Vision with a Vee: 1982-1983 Yamaha XZ550R Vision

Comparing the Yamaha XZ550R Vision to the V-twin alternatives of its day, the Honda CX500 and Moto Guzzi V50 Monza.


Yamaha XZ550R Vision
Years produced:
Power: 64hp @ 9,500rpm
Top speed: 113mph (period test)
Engine: 552cc (80mm x 55mm) liquid-cooled, DOHC 70-degree V-twin
Transmission: 5-speed, shaft final drive
Weight/MPG: 462lb curb, half-tank fuel/57mpg (period test) 
Price then/now: $3,099 (1982)/$1,000-$3,300

In the late 1970s, every Asian bike maker built air-cooled, inline 4-cylinder bikes — lots of them, from 350cc to 1,100cc. They were the sliced white bread of their day. The problem? They all tasted alike. The Big Four found themselves in a standing-quarter-mile shoot-out every year.

So why not try something different? Kawasaki and Suzuki pretty much stayed the course with their UJMs, while Honda and Yamaha tried new ideas. Among the options considered was a 90-degree V-twin, employed to such success by Italian manufacturers. But packaging an L-twin wasn’t easy. Why not try a narrow-angle twin — in spite of their association with heavyweight cruisers?

Honda came first with the 80-degree transverse CX500. Yamaha fired back with the 75-degree Virago 750 and XVR920; then in 1982 came the revolutionary 70-degree V-twin XZ550R Vision.

The Vision was all new in concept and execution: Its liquid-cooled, 552cc dual overhead camshaft 8-valve engine was well oversquare at 80mm bore by 50mm stroke, fed by a pair of honking 36mm Mikuni carburetors. To ensure adequate fueling at low revs, the Mikunis featured accelerator pumps, and the cylinder heads included Yamaha’s YICS induction control system, to improve “swirl” in the combustion chambers and promote more efficient combustion. And to negate the primary vibration inherent in high-revving, narrow vee engines, a single counterbalance shaft was added forward of the crank.

5/30/2019 4:29:51 PM

I owned one, Bought brand new, kept it about a ran like crap. The dealership, a long time Yamaha house couldn't do a thing with it and Yamaha reps could not correct the problem after several attempts. Seems the carbs were the problem but no one could actually pinpoint the problem. I offed it for a Yam XJ90RK Seca. Now this bike was one of the finest machines I ever owned and I ended up owning 7 of them.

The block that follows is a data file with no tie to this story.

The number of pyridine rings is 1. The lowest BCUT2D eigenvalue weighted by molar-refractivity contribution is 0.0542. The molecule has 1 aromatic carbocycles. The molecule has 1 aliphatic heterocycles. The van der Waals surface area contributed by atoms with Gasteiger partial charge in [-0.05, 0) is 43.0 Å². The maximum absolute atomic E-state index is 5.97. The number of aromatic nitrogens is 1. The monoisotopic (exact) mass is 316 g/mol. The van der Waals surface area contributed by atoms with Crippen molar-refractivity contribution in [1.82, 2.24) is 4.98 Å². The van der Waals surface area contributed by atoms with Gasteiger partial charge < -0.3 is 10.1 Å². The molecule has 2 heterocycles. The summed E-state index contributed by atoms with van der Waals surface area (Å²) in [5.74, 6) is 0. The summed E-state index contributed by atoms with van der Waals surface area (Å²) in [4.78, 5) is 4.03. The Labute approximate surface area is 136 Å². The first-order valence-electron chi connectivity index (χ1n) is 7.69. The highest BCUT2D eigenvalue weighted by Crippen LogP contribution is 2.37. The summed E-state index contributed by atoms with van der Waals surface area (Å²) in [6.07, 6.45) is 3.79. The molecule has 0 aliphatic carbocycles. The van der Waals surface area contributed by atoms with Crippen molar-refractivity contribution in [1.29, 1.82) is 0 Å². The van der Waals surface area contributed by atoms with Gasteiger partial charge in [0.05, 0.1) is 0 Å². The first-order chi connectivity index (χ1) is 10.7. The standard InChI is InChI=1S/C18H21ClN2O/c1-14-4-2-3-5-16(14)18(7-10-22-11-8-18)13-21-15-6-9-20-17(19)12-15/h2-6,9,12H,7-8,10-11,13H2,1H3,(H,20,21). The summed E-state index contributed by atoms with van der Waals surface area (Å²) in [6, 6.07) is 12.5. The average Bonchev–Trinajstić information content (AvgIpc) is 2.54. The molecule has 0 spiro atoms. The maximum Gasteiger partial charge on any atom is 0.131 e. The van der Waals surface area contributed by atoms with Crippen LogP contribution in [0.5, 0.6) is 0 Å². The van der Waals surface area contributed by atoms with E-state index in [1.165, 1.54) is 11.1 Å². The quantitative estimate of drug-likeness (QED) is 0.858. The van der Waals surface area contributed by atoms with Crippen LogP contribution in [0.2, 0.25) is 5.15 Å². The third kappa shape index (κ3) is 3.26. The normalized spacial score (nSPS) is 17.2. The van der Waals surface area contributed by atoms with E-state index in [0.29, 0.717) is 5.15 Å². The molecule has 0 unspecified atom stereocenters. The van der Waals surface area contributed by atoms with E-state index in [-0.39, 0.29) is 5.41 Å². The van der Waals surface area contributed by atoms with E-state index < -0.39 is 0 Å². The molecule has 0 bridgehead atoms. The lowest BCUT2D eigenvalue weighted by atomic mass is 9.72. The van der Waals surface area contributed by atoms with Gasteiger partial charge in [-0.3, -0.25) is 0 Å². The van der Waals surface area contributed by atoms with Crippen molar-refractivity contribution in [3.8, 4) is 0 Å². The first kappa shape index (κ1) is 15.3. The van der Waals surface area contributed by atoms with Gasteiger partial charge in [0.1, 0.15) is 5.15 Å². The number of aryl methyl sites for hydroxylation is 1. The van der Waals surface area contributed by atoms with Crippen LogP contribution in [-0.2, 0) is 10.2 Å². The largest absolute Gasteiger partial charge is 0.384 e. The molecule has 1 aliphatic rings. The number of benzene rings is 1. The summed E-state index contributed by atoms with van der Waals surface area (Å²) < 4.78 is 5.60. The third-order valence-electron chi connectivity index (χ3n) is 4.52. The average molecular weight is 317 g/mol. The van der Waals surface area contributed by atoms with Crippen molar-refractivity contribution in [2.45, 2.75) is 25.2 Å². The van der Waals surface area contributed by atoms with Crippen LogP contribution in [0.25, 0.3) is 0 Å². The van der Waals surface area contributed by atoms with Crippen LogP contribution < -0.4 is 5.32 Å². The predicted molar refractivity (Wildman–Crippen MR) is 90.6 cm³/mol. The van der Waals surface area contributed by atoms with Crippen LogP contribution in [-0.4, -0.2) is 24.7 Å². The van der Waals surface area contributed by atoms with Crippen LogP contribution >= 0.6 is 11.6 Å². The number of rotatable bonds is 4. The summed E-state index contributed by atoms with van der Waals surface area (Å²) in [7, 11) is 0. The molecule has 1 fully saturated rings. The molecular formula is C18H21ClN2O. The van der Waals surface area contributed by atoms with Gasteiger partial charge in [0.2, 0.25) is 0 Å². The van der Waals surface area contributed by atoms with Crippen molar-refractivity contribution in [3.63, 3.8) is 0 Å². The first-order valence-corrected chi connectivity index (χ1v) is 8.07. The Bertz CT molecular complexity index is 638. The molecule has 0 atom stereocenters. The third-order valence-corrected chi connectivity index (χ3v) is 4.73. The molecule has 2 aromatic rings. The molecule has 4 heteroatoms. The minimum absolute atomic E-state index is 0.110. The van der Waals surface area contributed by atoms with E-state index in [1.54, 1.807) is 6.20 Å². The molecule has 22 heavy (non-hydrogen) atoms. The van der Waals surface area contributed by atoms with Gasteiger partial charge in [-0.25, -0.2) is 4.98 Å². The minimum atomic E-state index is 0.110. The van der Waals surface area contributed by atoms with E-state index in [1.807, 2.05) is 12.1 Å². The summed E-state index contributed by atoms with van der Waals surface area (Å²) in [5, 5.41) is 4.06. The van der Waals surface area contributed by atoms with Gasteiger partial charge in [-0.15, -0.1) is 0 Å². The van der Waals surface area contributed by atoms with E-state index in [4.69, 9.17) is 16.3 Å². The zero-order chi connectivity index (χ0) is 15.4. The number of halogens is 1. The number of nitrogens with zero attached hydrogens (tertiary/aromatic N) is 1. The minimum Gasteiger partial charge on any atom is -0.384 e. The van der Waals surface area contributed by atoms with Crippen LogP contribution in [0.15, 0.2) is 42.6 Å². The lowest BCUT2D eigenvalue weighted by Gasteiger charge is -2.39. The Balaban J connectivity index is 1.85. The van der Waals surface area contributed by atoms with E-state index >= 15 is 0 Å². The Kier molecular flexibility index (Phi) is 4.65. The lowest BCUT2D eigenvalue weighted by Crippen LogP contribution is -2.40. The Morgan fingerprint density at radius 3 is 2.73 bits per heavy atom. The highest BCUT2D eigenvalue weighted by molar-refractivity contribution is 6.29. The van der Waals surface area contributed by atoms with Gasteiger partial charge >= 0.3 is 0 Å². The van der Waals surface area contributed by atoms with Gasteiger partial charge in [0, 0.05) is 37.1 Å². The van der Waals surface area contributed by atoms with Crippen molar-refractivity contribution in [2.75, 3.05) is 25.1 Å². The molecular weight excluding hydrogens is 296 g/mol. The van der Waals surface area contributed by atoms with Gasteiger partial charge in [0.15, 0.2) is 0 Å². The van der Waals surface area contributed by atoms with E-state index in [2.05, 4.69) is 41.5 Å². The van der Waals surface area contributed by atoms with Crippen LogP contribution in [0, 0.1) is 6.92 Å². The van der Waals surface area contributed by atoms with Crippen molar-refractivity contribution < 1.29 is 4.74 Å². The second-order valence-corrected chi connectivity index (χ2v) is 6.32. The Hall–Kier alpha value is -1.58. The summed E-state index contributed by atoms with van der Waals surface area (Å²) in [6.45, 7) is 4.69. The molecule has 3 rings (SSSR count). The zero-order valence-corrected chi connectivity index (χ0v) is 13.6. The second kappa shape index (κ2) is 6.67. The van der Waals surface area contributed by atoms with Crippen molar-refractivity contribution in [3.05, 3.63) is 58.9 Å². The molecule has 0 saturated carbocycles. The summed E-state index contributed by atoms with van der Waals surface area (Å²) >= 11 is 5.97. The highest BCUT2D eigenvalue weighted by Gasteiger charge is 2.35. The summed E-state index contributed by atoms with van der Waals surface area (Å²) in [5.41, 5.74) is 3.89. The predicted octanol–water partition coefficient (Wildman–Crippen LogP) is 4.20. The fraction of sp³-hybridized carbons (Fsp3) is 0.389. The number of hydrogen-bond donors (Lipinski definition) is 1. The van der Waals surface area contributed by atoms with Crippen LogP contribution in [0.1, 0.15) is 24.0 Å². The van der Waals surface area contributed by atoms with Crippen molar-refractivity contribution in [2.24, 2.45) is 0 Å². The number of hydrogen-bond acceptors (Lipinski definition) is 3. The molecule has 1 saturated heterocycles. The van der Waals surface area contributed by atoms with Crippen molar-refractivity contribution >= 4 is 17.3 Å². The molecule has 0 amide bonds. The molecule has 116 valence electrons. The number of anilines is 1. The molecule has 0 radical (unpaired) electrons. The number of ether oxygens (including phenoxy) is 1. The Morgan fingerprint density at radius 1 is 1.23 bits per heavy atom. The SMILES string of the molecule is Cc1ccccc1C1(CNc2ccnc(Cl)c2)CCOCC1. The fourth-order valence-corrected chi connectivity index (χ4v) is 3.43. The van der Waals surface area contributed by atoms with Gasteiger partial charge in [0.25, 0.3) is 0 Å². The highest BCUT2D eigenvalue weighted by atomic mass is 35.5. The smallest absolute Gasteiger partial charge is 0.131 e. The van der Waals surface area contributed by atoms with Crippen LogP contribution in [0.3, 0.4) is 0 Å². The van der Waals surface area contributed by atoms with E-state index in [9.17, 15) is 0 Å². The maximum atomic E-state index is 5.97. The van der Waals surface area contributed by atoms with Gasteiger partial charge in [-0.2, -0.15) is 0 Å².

Craig Burman
5/15/2019 11:40:56 PM

Most of the problems mentioned for the Vision were due to the inattentiveness of the owners. The Starter and Stator were common with other Yamaha models. The early carbs were funky but with later updates (before the 83 full redesign) The bike would run well for a long time. I had problems with mine that turned out to be vacuum leaks. Once addressed I rode it for 10 years without problems. The article has a couple errors in that the 83 fairing was frame mounted. The specs list bore and stroke as 80 x 55, which is correct, while the article says 80 x 50. Interestingly enough, Kevin Schwantz raced a Vision in his early days (see AMA hall of famers) There have been some interesting race efforts made with Visions; one lead a 24 hour endurance race at Nelson Ledges for about 8 hours before being out run by the big bore bikes, I think it was ridden by Schwantz. Memphis Shades was flat-tracking one a few years back with a motor built by Babe Demay. Another interesting one was built by Eddie Wilbanks and was quite fast Google "World's fastest Yamaha Vision" . I saw this bike run at Laguna Seca and it was fast. The Riders of Vision website has lots of useful information and riding Archives. Check out 25 year and 30 year anniversary rides.

5/9/2019 9:32:04 AM

That "nimble" handling was due mostly to the trailing-axle front fork. Owners fitted a wider tire up front to compensate for the too-quick steering. The carbs were just the most immediately noticeable flaw in the design. Add to that starter clutch screws that had a tendency to back out, stators that fried themselves, short-lived starter motors and you can see why the bike got a (deserved) reputation for unreliability. Oddly, the '83 model with the full fairing as if dressed-up for touring duty got the dual front disks, lower bars and more rear-set foot controls. I caféd one of these a few years back. I found the engine to be a beautiful focal point of the bike. The weird fuel tank had to go, so I designed one in foam and had it welded up. Add to that my own fiberglas tail and seating-for-one-thank-you and it turned into a head-turner at local meetups.

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